AUTHOR: Ryan Parrott
ARTISTS: Simone di Meo, Walter Baiamonte (Colorist), Ed Dukeshire (Letterer). Cover by Dan Mora.
RELEASED: January 8, 2020

In this issue we find out why Tommy has joined the Foot Clan. He’s apparently trying to save another clan member we don’t know. This new person’s identity, and how he connects to Tommy, is now far more interesting than the interactions the Turtles are having with the other Rangers.

They pull a stunt with Shredder at the end that I can take or leave. Seeing him meet Rita is pretty cool, though.

God damn, these Dan Mora covers are amazing.

TITLE: Young Justice #12
AUTHOR: Brian Michael Bendis
ARTISTS: John Timms, Gabe Eltaeb (Colorist), Wes Abbott (Letterer)
RELEASED: January 8, 2020

At what point do we just make this the new Teen Titans ongoing? Young Justice feels the way that book should feel. At least that’s how I…feel?

This is a pretty dense issue with a lot of standing around and talking. But Superboy does punches a T-Rex. That always counts for something.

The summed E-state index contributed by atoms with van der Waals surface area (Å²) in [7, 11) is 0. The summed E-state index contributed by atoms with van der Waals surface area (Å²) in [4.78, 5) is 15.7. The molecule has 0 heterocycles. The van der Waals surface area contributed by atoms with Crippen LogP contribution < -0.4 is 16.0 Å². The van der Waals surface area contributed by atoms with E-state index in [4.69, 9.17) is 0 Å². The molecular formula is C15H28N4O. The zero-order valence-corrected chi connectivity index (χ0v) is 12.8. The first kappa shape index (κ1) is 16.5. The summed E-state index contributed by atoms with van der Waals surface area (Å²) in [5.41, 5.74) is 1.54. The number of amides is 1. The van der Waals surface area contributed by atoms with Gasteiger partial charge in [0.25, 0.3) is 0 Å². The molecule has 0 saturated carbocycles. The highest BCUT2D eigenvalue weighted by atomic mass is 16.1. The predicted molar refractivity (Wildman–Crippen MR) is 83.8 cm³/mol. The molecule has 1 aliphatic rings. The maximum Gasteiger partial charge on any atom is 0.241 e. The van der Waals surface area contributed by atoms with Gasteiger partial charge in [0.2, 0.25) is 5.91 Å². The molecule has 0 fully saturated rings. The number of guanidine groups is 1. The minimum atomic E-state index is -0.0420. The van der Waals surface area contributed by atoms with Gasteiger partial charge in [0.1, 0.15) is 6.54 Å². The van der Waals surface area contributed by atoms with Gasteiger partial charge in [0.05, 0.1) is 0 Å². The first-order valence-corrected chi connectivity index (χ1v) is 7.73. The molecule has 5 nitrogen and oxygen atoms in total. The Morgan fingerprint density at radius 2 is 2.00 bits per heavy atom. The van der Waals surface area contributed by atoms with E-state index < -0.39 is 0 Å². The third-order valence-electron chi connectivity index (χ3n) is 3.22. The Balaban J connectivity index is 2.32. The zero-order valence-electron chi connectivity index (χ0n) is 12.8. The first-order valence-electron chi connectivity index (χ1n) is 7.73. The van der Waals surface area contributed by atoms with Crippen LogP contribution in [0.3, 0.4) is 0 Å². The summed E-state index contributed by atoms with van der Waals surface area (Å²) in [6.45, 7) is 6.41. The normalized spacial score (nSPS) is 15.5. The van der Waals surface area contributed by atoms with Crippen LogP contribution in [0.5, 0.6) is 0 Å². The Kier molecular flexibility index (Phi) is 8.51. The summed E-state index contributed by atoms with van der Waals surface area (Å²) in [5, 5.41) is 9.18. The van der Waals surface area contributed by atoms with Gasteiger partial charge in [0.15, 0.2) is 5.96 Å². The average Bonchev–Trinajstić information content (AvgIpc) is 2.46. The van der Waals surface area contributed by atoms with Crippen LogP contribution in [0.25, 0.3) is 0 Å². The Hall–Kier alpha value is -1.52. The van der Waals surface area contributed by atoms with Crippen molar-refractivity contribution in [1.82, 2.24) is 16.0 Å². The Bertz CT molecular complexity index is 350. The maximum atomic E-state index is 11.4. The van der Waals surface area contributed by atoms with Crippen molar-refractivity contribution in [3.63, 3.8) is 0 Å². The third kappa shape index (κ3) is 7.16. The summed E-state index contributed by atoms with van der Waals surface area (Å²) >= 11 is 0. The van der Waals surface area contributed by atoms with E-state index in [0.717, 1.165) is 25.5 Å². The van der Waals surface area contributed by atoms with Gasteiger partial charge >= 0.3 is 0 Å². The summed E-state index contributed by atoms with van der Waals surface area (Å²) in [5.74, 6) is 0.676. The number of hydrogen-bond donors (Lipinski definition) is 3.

We now appear to be headed toward a big Wonder Comics team-up, i.e. Young Justice along with the Wonder Twins and the kids from Dial H For Hero. Thankfully, it looks like it’s all staying within Young Justice, as opposed to a crossover.

Follow Primary Ignition on Twitter, or email Rob at primaryignition@yahoo.com.

Star Wars: The Rise of Skywalker: 10 Lingering Questions

By Rob Siebert
Fanboy Wonder

I might have been the last die-hard Star Wars geek to see The Rise of Skywalker. Such things are the case when you’ve got a six-month-old. You can’t very well bring an infant with you to a movie with this many pew-pews and explosions. Although you just know that somebody, somewhere, totally did.

At this juncture, a traditional review is essentially pointless. So I thought I’d try something a little different, and just ask some questions. Some you’ve probably heard by now. But certain others, perhaps not…

In case it needs to be said at this point, ***SPOILERS AHEAD!!!!!***